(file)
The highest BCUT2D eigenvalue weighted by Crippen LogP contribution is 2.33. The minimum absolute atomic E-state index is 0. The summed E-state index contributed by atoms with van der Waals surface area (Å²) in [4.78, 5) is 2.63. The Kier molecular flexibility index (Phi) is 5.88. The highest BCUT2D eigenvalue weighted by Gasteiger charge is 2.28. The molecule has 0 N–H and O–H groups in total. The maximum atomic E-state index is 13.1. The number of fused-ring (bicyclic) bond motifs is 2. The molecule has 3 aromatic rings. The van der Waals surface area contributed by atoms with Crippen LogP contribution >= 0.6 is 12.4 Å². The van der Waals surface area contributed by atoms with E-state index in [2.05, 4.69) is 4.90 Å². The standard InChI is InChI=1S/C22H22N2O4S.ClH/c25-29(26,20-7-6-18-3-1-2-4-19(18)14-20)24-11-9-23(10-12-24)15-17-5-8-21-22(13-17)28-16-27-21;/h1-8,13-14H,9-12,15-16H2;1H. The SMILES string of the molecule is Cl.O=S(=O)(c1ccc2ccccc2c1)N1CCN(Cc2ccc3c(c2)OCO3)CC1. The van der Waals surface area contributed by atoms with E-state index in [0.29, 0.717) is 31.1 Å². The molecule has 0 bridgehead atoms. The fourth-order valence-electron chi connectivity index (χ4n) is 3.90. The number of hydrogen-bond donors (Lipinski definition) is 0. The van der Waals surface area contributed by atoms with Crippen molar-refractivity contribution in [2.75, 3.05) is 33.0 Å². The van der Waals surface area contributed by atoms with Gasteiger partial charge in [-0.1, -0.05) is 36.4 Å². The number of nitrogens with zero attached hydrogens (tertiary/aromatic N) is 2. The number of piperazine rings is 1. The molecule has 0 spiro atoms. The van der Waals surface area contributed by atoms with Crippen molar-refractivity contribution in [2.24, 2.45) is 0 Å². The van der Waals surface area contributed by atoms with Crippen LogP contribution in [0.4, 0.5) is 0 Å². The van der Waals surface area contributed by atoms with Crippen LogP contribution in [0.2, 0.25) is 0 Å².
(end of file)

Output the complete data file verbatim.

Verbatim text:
The highest BCUT2D eigenvalue weighted by Crippen LogP contribution is 2.33. The minimum absolute atomic E-state index is 0. The summed E-state index contributed by atoms with van der Waals surface area (Å²) in [4.78, 5) is 2.63. The Kier molecular flexibility index (Phi) is 5.88. The highest BCUT2D eigenvalue weighted by Gasteiger charge is 2.28. The molecule has 0 N–H and O–H groups in total. The maximum atomic E-state index is 13.1. The number of fused-ring (bicyclic) bond motifs is 2. The molecule has 3 aromatic rings. The van der Waals surface area contributed by atoms with Crippen LogP contribution >= 0.6 is 12.4 Å². The van der Waals surface area contributed by atoms with E-state index in [2.05, 4.69) is 4.90 Å². The standard InChI is InChI=1S/C22H22N2O4S.ClH/c25-29(26,20-7-6-18-3-1-2-4-19(18)14-20)24-11-9-23(10-12-24)15-17-5-8-21-22(13-17)28-16-27-21;/h1-8,13-14H,9-12,15-16H2;1H. The SMILES string of the molecule is Cl.O=S(=O)(c1ccc2ccccc2c1)N1CCN(Cc2ccc3c(c2)OCO3)CC1. The van der Waals surface area contributed by atoms with E-state index in [0.29, 0.717) is 31.1 Å². The molecule has 0 bridgehead atoms. The fourth-order valence-electron chi connectivity index (χ4n) is 3.90. The number of hydrogen-bond donors (Lipinski definition) is 0. The van der Waals surface area contributed by atoms with Crippen molar-refractivity contribution in [2.75, 3.05) is 33.0 Å². The van der Waals surface area contributed by atoms with Gasteiger partial charge in [-0.1, -0.05) is 36.4 Å². The number of nitrogens with zero attached hydrogens (tertiary/aromatic N) is 2. The number of piperazine rings is 1. The molecule has 0 spiro atoms. The van der Waals surface area contributed by atoms with Crippen molar-refractivity contribution in [2.24, 2.45) is 0 Å². The van der Waals surface area contributed by atoms with Crippen LogP contribution in [0.4, 0.5) is 0 Å². The van der Waals surface area contributed by atoms with Crippen LogP contribution in [0.2, 0.25) is 0 Å².